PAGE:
Members of Congress return to Washington this week. After afall in which their tenure was characterized by unprecedentedinaction, politicians who occupy positions of public trust willattempt once more to act as public servants.
Unfortunately, the track record on which Congress returnscannot inspire confidence.
Consider the dramatic failure of federal officials to doanything that might merit their $12,500-a-month salaries during thelast months of 2001. A war was launched after four hours ofcongressional debate, civil liberties were undermined with just onedissenting vote in the Senate, and billions in corporate welfarepayouts were approved while laid-off workers were denied basicprotections.
Even as they constitute themselves anew, there are noguarantees that federal lawmakers will govern with the requisitecommitment to pursue the public good. Indeed, there were all too fewsigns on the eve of the new sitting of Congress that any good willcome of its gatherings.
This was the disturbing prospect we pondered Sunday in thesmall Wisconsin town of Sauk City, where I spoke to that community’shistoric Free Congregation on the eve of my return to Washington.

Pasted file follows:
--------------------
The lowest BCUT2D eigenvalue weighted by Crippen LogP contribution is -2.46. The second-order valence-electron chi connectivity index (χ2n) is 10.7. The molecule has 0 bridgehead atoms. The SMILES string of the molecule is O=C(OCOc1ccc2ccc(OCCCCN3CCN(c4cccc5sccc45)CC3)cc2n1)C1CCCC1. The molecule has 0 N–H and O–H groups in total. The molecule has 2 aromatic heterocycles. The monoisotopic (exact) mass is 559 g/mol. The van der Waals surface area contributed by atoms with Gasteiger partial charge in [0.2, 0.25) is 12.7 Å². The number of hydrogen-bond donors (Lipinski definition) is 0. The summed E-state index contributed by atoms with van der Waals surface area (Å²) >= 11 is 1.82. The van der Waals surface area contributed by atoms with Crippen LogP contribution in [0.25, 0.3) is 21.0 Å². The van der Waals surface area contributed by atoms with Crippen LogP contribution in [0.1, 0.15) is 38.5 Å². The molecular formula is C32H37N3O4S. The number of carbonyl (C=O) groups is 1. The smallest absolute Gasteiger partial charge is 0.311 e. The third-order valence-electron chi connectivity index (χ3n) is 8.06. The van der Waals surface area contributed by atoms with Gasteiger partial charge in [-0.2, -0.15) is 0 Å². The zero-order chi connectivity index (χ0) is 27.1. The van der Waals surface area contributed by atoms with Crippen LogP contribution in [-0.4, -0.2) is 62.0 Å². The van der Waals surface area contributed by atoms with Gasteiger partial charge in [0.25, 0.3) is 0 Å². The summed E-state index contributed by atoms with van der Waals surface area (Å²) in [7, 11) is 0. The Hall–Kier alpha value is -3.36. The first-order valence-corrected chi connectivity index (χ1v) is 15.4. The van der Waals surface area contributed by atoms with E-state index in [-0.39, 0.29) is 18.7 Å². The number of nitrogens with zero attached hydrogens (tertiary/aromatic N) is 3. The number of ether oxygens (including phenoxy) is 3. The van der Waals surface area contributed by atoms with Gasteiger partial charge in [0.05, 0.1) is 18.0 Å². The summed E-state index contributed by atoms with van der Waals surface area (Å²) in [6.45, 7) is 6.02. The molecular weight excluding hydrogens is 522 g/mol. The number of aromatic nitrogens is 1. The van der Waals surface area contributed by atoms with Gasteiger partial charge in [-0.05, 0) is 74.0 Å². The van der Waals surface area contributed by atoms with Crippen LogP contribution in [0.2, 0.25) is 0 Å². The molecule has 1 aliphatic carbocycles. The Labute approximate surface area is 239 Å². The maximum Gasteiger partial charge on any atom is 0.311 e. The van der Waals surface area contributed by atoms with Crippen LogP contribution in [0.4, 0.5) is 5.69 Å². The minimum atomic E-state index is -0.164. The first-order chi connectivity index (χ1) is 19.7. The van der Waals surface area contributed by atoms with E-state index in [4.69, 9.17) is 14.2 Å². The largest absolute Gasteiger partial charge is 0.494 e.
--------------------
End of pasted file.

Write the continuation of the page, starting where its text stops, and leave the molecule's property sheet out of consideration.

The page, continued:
Members of the 150-year-old congregation had asked me todiscuss the subject of “Integrity in Politics.” We had agreed on thetopic before the whole Enron scandal began to spin out of control.But, even without the overwhelming evidence of political corruptionon the part of Republicans and a good many Democrats so far exposedin the burgeoning scandal, it would have been easy to make the casethat political integrity is in short supply these days.
I appreciated the invitation from the good freethinkers ofSauk City as an opportunity to discuss the current crisis with somegrassroots Americans before returning to the surreal world ofWashington, circa 2002. I did not insult them by restating theobvious: that campaign money has warped our politics. They did notneed to be told that reform of election financing is no longer a goodidea but an absolute necessity. What they were interested in was thedeeper question of how things got so bad in Washington that a scandalof the proportions of the Enron debacle could unfold without thecertainty that members of the Bush administration and Congress wouldbe removed from office for their blatant wrongdoing.
The notion I suggested was that the current crisis has lessto do with campaign money — as corrupting as it may be — than withthe most damaging of all forces in politics and governance: Theimpulse toward “bipartisanship.”